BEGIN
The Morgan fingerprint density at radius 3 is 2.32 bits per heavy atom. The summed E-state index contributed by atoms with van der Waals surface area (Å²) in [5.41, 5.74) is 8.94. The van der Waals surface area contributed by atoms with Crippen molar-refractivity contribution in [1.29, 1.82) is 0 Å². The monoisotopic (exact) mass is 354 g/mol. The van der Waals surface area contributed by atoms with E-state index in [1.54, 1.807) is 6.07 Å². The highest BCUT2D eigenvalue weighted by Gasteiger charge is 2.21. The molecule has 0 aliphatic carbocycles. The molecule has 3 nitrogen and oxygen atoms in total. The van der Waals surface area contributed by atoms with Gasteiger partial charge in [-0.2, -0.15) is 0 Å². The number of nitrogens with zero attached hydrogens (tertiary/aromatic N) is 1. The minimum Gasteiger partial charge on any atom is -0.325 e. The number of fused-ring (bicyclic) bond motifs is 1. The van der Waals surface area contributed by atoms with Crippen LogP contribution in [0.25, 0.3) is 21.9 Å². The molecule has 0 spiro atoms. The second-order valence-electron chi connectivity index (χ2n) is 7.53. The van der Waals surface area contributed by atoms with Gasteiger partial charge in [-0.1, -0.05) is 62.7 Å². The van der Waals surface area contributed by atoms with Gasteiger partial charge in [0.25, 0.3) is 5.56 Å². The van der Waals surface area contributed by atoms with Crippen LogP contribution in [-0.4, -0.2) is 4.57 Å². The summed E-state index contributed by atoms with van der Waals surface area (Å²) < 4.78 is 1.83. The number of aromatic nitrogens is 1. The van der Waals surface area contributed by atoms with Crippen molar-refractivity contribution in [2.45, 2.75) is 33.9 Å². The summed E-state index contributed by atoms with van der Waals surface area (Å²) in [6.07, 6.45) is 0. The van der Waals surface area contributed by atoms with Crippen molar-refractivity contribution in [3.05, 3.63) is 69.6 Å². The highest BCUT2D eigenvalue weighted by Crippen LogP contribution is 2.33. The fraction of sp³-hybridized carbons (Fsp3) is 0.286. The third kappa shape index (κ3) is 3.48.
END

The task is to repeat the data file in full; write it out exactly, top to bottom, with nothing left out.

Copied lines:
The Morgan fingerprint density at radius 3 is 2.32 bits per heavy atom. The summed E-state index contributed by atoms with van der Waals surface area (Å²) in [5.41, 5.74) is 8.94. The van der Waals surface area contributed by atoms with Crippen molar-refractivity contribution in [1.29, 1.82) is 0 Å². The monoisotopic (exact) mass is 354 g/mol. The van der Waals surface area contributed by atoms with E-state index in [1.54, 1.807) is 6.07 Å². The highest BCUT2D eigenvalue weighted by Gasteiger charge is 2.21. The molecule has 0 aliphatic carbocycles. The molecule has 3 nitrogen and oxygen atoms in total. The van der Waals surface area contributed by atoms with Gasteiger partial charge in [-0.2, -0.15) is 0 Å². The number of nitrogens with zero attached hydrogens (tertiary/aromatic N) is 1. The minimum Gasteiger partial charge on any atom is -0.325 e. The number of fused-ring (bicyclic) bond motifs is 1. The van der Waals surface area contributed by atoms with Crippen LogP contribution in [0.25, 0.3) is 21.9 Å². The molecule has 0 spiro atoms. The second-order valence-electron chi connectivity index (χ2n) is 7.53. The van der Waals surface area contributed by atoms with Gasteiger partial charge in [-0.1, -0.05) is 62.7 Å². The van der Waals surface area contributed by atoms with Gasteiger partial charge in [0.25, 0.3) is 5.56 Å². The van der Waals surface area contributed by atoms with Crippen LogP contribution in [-0.4, -0.2) is 4.57 Å². The summed E-state index contributed by atoms with van der Waals surface area (Å²) < 4.78 is 1.83. The number of aromatic nitrogens is 1. The van der Waals surface area contributed by atoms with Crippen molar-refractivity contribution in [2.45, 2.75) is 33.9 Å². The summed E-state index contributed by atoms with van der Waals surface area (Å²) in [6.07, 6.45) is 0. The van der Waals surface area contributed by atoms with Crippen molar-refractivity contribution in [3.05, 3.63) is 69.6 Å². The highest BCUT2D eigenvalue weighted by Crippen LogP contribution is 2.33. The fraction of sp³-hybridized carbons (Fsp3) is 0.286. The third kappa shape index (κ3) is 3.48.